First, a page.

Thus urged, the horses began to struggle onward. They could no longer rear, and the middle horse not being hampered by the others, could keep in the center of the road. It was with the greatest difficulty that either man or beasts could stand against the wind, and for every three steps they took in advance, they lost one, and even two, by being forced backwards. They slipped, they fell, they got up again. The vehicle ran a great risk of being smashed. If the hood had not been securely fastened, it would have been blown away long before. Michael Strogoff and the iemschik took more than two hours in getting up this bit of road, only half a verst in length, so directly exposed was it to the lashing of the storm. The danger was not only from the wind which battered against the travelers, but from the avalanche of stones and broken trunks which were hurtling through the air.
Suddenly, during a flash of lightning, one of these masses was seen crashing and rolling down the mountain towards the tarantass. The iemschik uttered a cry.
Michael Strogoff in vain brought his whip down on the team, they refused to move.
A few feet farther on, and the mass would pass behind them! Michael saw the tarantass struck, his companion crushed; he saw there was no time to drag her from the vehicle.
Then, possessed in this hour of peril with superhuman strength, he threw himself behind it, and planting his feet on the ground, by main force placed it out of danger.
The enormous mass as it passed grazed his chest, taking away his breath as though it had been a cannon-ball, then crushing to powder the flints on the road, it bounded into the abyss below.
“Oh, brother!” cried Nadia, who had seen it all by the light of the flashes.
“Nadia!” replied Michael, “fear nothing!”
“It is not on my own account that I fear!”
“God is with us, sister!”
“With me truly, brother, since He has sent thee in my way!” murmured the young girl.
The impetus the tarantass had received was not to be lost, and the tired horses once more moved forward. Dragged, so to speak, by Michael and the iemschik, they toiled on towards a narrow pass, lying north and south, where they would be protected from the direct sweep of the tempest. At one end a huge rock jutted out, round the summit of which whirled an eddy. Behind the shelter of the rock there was a comparative calm; yet once within the circumference of the cyclone, neither man nor beast could resist its power.
Indeed, some firs which towered above this protection were in a trice shorn of their tops, as though a gigantic scythe had swept across them. The storm was now at its height. The lightning filled the defile, and the thunderclaps had become one continued peal. The ground, struck by the concussion, trembled as though the whole Ural chain was shaken to its foundations.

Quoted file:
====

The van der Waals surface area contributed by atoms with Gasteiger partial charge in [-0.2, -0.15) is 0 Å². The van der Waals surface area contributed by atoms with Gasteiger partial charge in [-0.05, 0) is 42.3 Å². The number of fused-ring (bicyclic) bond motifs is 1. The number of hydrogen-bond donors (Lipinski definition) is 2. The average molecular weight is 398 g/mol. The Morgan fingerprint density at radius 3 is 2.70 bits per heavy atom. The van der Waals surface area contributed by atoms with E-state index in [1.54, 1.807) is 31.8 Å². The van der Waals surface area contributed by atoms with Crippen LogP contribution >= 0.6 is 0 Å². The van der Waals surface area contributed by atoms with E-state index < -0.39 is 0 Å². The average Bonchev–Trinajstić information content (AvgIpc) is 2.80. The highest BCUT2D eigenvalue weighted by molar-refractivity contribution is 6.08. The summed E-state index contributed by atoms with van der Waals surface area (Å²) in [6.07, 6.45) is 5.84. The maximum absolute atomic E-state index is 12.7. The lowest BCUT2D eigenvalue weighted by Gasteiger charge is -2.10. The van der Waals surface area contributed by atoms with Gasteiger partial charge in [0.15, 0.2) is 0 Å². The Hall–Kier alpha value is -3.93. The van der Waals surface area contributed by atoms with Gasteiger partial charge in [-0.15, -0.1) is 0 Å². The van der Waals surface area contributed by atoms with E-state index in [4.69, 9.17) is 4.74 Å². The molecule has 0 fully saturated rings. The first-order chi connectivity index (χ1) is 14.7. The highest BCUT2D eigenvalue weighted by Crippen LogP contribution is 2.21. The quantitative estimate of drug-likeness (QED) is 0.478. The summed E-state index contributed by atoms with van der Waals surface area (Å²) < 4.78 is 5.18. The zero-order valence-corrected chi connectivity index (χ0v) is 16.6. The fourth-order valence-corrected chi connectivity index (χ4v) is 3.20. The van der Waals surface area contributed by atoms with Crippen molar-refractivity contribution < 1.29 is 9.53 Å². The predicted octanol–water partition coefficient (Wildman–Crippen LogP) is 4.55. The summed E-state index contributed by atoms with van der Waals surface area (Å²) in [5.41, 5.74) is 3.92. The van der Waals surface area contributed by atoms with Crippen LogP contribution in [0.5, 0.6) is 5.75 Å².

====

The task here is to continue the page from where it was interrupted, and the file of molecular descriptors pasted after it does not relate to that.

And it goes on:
Happily, the tarantass could be so placed that the storm might strike it obliquely. But the counter-currents, directed towards it by the slope, could not be so well avoided, and so violent were they that every instant it seemed as though it would be dashed to pieces.
Nadia was obliged to leave her seat, and Michael, by the light of one of the lanterns, discovered an excavation bearing the marks of a miner’s pick, where the young girl could rest in safety until they could once more start.
Just then—it was one o’clock in the morning—the rain began to fall in torrents, and this in addition to the wind and lightning, made the storm truly frightful. To continue the journey at present was utterly impossible. Besides, having reached this pass, they had only to descend the slopes of the Ural Mountains, and to descend now, with the road torn up by a thousand mountain torrents, in these eddies of wind and rain, was utter madness.
“To wait is indeed serious,” said Michael, “but it must certainly be done, to avoid still longer detentions. The very violence of the storm makes me hope that it will not last long. About three o’clock the day will begin to break, and the descent, which we cannot risk in the dark, we shall be able, if not with ease, at least without such danger, to attempt after sunrise.”
“Let us wait, brother,” replied Nadia; “but if you delay, let it not be to spare me fatigue or danger.”
“Nadia, I know that you are ready to brave everything, but, in exposing both of us, I risk more than my life, more than yours, I am not fulfilling my task, that duty which before everything else I must accomplish.”
“A duty!” murmured Nadia.
Just then a bright flash lit up the sky; a loud clap followed. The air was filled with sulphurous suffocating vapor, and a clump of huge pines, struck by the electric fluid, scarcely twenty feet from the tarantass, flared up like a gigantic torch.
The iemschik was struck to the ground by a counter-shock, but, regaining his feet, found himself happily unhurt.
Just as the last growlings of the thunder were lost in the recesses of the mountain, Michael felt Nadia’s hand pressing his, and he heard her whisper these words in his ear: “Cries, brother! Listen!”